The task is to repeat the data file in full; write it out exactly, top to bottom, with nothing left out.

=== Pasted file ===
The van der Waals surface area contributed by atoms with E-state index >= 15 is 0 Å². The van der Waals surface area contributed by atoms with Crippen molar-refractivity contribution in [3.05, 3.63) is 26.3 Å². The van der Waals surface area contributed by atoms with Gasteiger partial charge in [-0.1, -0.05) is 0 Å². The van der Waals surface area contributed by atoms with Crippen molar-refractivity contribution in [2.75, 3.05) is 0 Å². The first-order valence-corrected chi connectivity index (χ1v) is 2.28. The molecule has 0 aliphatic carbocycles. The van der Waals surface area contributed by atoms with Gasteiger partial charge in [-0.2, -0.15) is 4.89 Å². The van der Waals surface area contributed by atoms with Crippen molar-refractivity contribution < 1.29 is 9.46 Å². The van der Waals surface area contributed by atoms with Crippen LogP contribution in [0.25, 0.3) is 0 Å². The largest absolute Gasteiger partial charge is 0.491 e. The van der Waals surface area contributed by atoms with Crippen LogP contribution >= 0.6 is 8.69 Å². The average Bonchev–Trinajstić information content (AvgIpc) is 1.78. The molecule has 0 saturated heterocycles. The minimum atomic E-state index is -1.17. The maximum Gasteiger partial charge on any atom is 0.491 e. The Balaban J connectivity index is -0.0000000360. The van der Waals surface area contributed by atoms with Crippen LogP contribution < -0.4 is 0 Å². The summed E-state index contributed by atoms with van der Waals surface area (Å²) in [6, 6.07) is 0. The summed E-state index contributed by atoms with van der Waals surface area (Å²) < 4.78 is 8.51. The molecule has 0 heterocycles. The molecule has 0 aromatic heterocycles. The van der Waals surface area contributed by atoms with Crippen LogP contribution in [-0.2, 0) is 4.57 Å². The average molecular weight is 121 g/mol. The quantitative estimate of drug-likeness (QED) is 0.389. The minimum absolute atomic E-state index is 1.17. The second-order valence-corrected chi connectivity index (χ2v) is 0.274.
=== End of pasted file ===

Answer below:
The van der Waals surface area contributed by atoms with E-state index >= 15 is 0 Å². The van der Waals surface area contributed by atoms with Crippen molar-refractivity contribution in [3.05, 3.63) is 26.3 Å². The van der Waals surface area contributed by atoms with Gasteiger partial charge in [-0.1, -0.05) is 0 Å². The van der Waals surface area contributed by atoms with Crippen molar-refractivity contribution in [2.75, 3.05) is 0 Å². The first-order valence-corrected chi connectivity index (χ1v) is 2.28. The molecule has 0 aliphatic carbocycles. The van der Waals surface area contributed by atoms with Gasteiger partial charge in [-0.2, -0.15) is 4.89 Å². The van der Waals surface area contributed by atoms with Crippen molar-refractivity contribution < 1.29 is 9.46 Å². The van der Waals surface area contributed by atoms with Crippen LogP contribution in [0.25, 0.3) is 0 Å². The largest absolute Gasteiger partial charge is 0.491 e. The van der Waals surface area contributed by atoms with Crippen LogP contribution >= 0.6 is 8.69 Å². The average Bonchev–Trinajstić information content (AvgIpc) is 1.78. The molecule has 0 saturated heterocycles. The minimum atomic E-state index is -1.17. The maximum Gasteiger partial charge on any atom is 0.491 e. The Balaban J connectivity index is -0.0000000360. The van der Waals surface area contributed by atoms with Crippen LogP contribution < -0.4 is 0 Å². The summed E-state index contributed by atoms with van der Waals surface area (Å²) in [6, 6.07) is 0. The summed E-state index contributed by atoms with van der Waals surface area (Å²) < 4.78 is 8.51. The molecule has 0 heterocycles. The molecule has 0 aromatic heterocycles. The van der Waals surface area contributed by atoms with Crippen LogP contribution in [-0.2, 0) is 4.57 Å². The average molecular weight is 121 g/mol. The quantitative estimate of drug-likeness (QED) is 0.389. The minimum absolute atomic E-state index is 1.17. The second-order valence-corrected chi connectivity index (χ2v) is 0.274.